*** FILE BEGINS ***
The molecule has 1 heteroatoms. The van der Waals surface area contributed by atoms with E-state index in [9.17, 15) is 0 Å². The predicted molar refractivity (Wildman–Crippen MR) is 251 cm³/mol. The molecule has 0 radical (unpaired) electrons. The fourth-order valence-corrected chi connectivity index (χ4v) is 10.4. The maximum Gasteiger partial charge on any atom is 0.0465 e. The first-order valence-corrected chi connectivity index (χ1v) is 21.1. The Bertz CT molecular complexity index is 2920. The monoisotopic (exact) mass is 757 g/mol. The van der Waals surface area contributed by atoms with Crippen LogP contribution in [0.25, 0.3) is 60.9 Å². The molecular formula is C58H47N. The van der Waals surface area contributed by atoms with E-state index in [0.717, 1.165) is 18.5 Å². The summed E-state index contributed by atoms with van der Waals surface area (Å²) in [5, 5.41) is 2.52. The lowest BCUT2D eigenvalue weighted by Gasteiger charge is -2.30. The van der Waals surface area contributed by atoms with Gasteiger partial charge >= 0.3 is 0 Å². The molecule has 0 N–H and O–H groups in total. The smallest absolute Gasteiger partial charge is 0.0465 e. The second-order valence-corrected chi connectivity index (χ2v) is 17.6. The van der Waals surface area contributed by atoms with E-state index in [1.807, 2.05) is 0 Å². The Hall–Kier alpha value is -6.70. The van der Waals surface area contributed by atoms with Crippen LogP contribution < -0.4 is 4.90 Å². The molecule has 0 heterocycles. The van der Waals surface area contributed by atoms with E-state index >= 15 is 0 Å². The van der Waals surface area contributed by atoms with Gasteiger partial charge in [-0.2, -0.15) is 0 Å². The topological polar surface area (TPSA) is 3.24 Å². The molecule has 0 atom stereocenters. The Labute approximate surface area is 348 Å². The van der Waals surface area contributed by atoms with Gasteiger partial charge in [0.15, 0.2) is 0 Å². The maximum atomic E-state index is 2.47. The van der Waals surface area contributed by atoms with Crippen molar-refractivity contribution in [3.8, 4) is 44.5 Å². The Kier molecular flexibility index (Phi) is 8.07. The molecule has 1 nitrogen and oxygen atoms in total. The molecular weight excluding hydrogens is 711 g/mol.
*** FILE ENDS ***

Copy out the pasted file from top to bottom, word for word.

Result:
The molecule has 1 heteroatoms. The van der Waals surface area contributed by atoms with E-state index in [9.17, 15) is 0 Å². The predicted molar refractivity (Wildman–Crippen MR) is 251 cm³/mol. The molecule has 0 radical (unpaired) electrons. The fourth-order valence-corrected chi connectivity index (χ4v) is 10.4. The maximum Gasteiger partial charge on any atom is 0.0465 e. The first-order valence-corrected chi connectivity index (χ1v) is 21.1. The Bertz CT molecular complexity index is 2920. The monoisotopic (exact) mass is 757 g/mol. The van der Waals surface area contributed by atoms with Crippen LogP contribution in [0.25, 0.3) is 60.9 Å². The molecular formula is C58H47N. The van der Waals surface area contributed by atoms with E-state index in [0.717, 1.165) is 18.5 Å². The summed E-state index contributed by atoms with van der Waals surface area (Å²) in [5, 5.41) is 2.52. The lowest BCUT2D eigenvalue weighted by Gasteiger charge is -2.30. The van der Waals surface area contributed by atoms with Gasteiger partial charge >= 0.3 is 0 Å². The molecule has 0 N–H and O–H groups in total. The smallest absolute Gasteiger partial charge is 0.0465 e. The second-order valence-corrected chi connectivity index (χ2v) is 17.6. The van der Waals surface area contributed by atoms with E-state index in [1.807, 2.05) is 0 Å². The Hall–Kier alpha value is -6.70. The van der Waals surface area contributed by atoms with Crippen LogP contribution < -0.4 is 4.90 Å². The molecule has 0 heterocycles. The van der Waals surface area contributed by atoms with E-state index >= 15 is 0 Å². The van der Waals surface area contributed by atoms with Gasteiger partial charge in [-0.2, -0.15) is 0 Å². The topological polar surface area (TPSA) is 3.24 Å². The molecule has 0 atom stereocenters. The Labute approximate surface area is 348 Å². The van der Waals surface area contributed by atoms with Gasteiger partial charge in [0.15, 0.2) is 0 Å². The maximum atomic E-state index is 2.47. The van der Waals surface area contributed by atoms with Crippen molar-refractivity contribution in [3.8, 4) is 44.5 Å². The Kier molecular flexibility index (Phi) is 8.07. The molecule has 1 nitrogen and oxygen atoms in total. The molecular weight excluding hydrogens is 711 g/mol.